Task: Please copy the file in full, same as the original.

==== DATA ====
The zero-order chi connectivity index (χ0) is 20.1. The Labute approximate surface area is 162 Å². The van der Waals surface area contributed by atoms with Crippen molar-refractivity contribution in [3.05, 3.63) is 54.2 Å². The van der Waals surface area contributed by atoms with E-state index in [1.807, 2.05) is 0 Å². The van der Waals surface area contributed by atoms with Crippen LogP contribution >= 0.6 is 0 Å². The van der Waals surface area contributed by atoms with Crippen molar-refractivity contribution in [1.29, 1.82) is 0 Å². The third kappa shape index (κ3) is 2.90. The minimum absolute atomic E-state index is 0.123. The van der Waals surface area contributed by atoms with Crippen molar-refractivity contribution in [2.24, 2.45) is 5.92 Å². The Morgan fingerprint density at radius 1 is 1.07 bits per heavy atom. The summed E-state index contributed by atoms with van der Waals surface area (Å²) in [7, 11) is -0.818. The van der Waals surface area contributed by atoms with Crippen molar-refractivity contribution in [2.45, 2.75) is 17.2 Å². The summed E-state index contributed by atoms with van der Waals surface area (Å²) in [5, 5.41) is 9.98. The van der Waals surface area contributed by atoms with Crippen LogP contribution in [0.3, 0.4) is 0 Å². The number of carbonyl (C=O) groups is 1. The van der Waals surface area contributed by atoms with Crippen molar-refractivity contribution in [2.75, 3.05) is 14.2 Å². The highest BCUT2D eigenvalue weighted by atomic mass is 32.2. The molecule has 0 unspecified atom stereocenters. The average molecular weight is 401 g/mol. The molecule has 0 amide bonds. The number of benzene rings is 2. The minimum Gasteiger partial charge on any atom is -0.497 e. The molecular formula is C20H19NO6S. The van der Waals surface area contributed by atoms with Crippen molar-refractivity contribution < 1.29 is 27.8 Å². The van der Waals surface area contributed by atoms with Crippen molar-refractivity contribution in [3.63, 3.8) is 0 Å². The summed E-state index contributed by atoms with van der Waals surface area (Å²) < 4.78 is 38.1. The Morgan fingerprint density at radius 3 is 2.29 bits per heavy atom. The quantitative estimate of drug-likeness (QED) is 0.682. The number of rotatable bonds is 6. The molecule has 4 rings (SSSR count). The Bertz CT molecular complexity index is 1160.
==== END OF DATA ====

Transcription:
The zero-order chi connectivity index (χ0) is 20.1. The Labute approximate surface area is 162 Å². The van der Waals surface area contributed by atoms with Crippen molar-refractivity contribution in [3.05, 3.63) is 54.2 Å². The van der Waals surface area contributed by atoms with E-state index in [1.807, 2.05) is 0 Å². The van der Waals surface area contributed by atoms with Crippen LogP contribution >= 0.6 is 0 Å². The van der Waals surface area contributed by atoms with Crippen molar-refractivity contribution in [1.29, 1.82) is 0 Å². The third kappa shape index (κ3) is 2.90. The minimum absolute atomic E-state index is 0.123. The van der Waals surface area contributed by atoms with Crippen molar-refractivity contribution in [2.24, 2.45) is 5.92 Å². The Morgan fingerprint density at radius 1 is 1.07 bits per heavy atom. The summed E-state index contributed by atoms with van der Waals surface area (Å²) in [7, 11) is -0.818. The van der Waals surface area contributed by atoms with Crippen molar-refractivity contribution in [2.45, 2.75) is 17.2 Å². The summed E-state index contributed by atoms with van der Waals surface area (Å²) in [5, 5.41) is 9.98. The van der Waals surface area contributed by atoms with Crippen LogP contribution in [0.3, 0.4) is 0 Å². The number of carbonyl (C=O) groups is 1. The van der Waals surface area contributed by atoms with Crippen molar-refractivity contribution in [2.75, 3.05) is 14.2 Å². The highest BCUT2D eigenvalue weighted by atomic mass is 32.2. The molecule has 0 unspecified atom stereocenters. The average molecular weight is 401 g/mol. The molecule has 0 amide bonds. The number of benzene rings is 2. The minimum Gasteiger partial charge on any atom is -0.497 e. The molecular formula is C20H19NO6S. The van der Waals surface area contributed by atoms with Crippen molar-refractivity contribution < 1.29 is 27.8 Å². The van der Waals surface area contributed by atoms with Crippen molar-refractivity contribution in [3.63, 3.8) is 0 Å². The summed E-state index contributed by atoms with van der Waals surface area (Å²) < 4.78 is 38.1. The Morgan fingerprint density at radius 3 is 2.29 bits per heavy atom. The quantitative estimate of drug-likeness (QED) is 0.682. The number of rotatable bonds is 6. The molecule has 4 rings (SSSR count). The Bertz CT molecular complexity index is 1160.